How to Plan A Dive
As a scuba diver, one of the tasks and responsibilities is planning your dive.
Your dive plan should include the dive site, what your diving objectives are (obviously to have fun is one of them!), your depth and time limits, your contingency plan should things not go your way, whether you are fit for diving, and the best part…actually doing the dive!
If you remember back to your open water course, you should remember using a dive table. If you don’t remember, it is the blue and white slate that looked super confusing!
Entry-level divers are taught how to use dive tables, working through the tiny numbers and turning the slates to create a dive plan. Nowadays, we have really cool technology, and thanks to dive computers, planning dives have never been so easy!
It not only makes sense to create a well-planned dive beforehand, but it is also critical for your safety and others.
So, how do you plan a dive? In this article, we will discuss:
- Selecting a Dive Site
- What are your Diving Objectives?
- What Depth will you go & How Long will your Dive last?
- Planning the Unexpected: How to plan in the Event of an Emergency
- Prepare your Dive Equipment
- Get Ready!
Let’s dive in and take a look at how to plan your next dive!
Selecting A Dive Site
To select the best dive site, there are some considerations like you and your dive buddies’ experience level, whether the weather will make it possible, or how you are going to access the dive site. Sounds simple right?
This is my favourite part, and I am sure it is yours too! With so many scuba diving destinations in the world (to be precise, there are over 3203 dive sites to select from), there is a dive out there for everyone.
Dive sites are found all over the globe, some in tropical areas, while other dives can be a little chilly!
If you are unsure where to start, think about what climate you wish to dive in, and go from there!
Next, would be to think about what you want to achieve on the dive.
Maybe you want to explore an epic shipwreck, or maybe you want to take your diving to the next level and complete your advanced open water. Whatever your goals are for the dive, that should help you decide where to go.
If you are just heading out for a fun dive, think about your experience level, and be truthful to yourself and the dive guide.
There is nothing worse than lying to your guide and being thrown into the deep end – a friend of mine did this once, and I still remember the horror story to this day!
If you have only dived in calm water with minimal to no wave action, then select a similar dive site. If you want to try a dive site with more advanced conditions, then get some expert advice from a dive instructor and some additional training.
What Are Your Diving Objectives?
Objectives when planning a dive are similar to planning the dive site. You must consider what experience level you and your buddy have, and what you are planning on doing during the dive.
Have you ever been diving with a buddy that jets off and takes photos for ages, leaving you to hang around waiting for them? I have, and that is why communicating with your buddy or dive guide is important to enjoy your dive.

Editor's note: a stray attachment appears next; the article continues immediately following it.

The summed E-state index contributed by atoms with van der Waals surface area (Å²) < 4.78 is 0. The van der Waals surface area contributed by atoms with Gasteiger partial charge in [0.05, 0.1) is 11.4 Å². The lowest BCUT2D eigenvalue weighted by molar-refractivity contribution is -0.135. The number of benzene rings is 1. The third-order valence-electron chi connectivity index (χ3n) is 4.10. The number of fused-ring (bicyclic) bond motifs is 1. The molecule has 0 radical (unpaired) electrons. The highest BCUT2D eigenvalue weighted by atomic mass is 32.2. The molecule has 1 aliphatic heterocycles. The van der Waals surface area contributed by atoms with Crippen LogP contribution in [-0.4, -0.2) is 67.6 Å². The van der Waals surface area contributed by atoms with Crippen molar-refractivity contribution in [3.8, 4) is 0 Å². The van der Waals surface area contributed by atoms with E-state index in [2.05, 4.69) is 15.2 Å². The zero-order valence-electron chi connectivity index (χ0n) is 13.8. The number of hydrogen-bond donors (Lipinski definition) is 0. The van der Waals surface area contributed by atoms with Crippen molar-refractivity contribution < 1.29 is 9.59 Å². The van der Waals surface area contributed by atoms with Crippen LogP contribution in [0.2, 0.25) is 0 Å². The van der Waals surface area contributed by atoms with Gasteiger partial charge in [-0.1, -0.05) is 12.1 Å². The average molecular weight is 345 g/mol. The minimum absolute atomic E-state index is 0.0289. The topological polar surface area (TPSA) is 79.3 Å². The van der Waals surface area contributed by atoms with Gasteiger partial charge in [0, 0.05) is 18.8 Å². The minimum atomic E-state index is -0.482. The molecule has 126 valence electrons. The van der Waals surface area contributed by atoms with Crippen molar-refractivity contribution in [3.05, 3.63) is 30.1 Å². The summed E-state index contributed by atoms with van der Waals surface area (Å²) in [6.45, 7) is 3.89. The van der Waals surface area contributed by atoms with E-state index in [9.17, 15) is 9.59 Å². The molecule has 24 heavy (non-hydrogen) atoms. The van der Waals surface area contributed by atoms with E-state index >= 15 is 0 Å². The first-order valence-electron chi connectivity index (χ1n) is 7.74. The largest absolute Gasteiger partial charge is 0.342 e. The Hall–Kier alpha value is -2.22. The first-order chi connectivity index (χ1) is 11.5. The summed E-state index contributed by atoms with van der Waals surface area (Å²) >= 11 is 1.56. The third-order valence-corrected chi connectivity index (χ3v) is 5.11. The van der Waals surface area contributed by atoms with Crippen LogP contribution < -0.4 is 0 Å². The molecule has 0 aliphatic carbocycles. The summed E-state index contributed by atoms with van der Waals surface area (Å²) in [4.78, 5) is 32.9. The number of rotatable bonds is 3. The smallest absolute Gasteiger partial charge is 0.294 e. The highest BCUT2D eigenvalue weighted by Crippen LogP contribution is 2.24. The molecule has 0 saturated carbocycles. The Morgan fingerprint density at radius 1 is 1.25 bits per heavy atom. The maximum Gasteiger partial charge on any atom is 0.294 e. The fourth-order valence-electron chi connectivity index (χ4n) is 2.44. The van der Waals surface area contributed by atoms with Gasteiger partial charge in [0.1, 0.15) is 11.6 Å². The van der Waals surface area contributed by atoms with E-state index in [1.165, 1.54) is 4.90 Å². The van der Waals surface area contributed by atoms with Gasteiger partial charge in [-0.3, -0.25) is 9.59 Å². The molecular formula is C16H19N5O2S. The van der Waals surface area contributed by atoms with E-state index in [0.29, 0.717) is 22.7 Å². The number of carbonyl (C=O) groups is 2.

Decide with your buddy what your diving objectives are before heading underwater, as you probably are aware, we cannot communicate underwater, so we are limited to hand signals.
Make sure you and your dive buddy’s objectives are clear, and you understand the same hand signals! This will eliminate a lot of frustration trying to communicate underwater!
Need to brush up on your hand signals? Take a quick look at our hand signal guide with photo examples!
If you want to take some awesome macro photos, but your buddy wants to swim out into the blue searching for cruising pelagics, you are probably going to dive into some issues.
Once you both know the diving objectives from the dive plan, it should help you stay together and enjoy the dive.
I know what you’re thinking, I’ve missed out on the part about depth limits and dive time. Don’t worry, you’re about to find out next!
What Depth Will You Go & How Long Will Your Dive Last?
Discussing your depth and time limits is crucial when planning a dive because you need to consider your and your buddies’ average air consumption, and the depth limits within your certification level.
Now, this is important…
Diving depths and durations MUST be discussed before heading underwater. Skipping these crucial points from your dive plan can be very dangerous.
For example, if you are an Open Water Scuba Diver, you should plan your dive no deeper than 18 m unless you have completed your Deep Diver Speciality Course. Once completing the deep diver or PADI Advanced Open Water, you can dive to deeper depths!
Diving beyond your limits is not only a wild decision, but your dive insurance is likely not to cover you, in the unlikely event of a serious injury.
In addition to your depth limits, you also need to be truthful about your air consumption, this applies to your buddy too.
Let’s imagine you typically will empty your scuba tank in 45 minutes. Planning a dive for 55 minutes is asking for trouble, and you don’t want to be that buddy that has to grab your friend’s octopus because you dived beyond your air consumption limits, or worse, have to make an emergency ascent.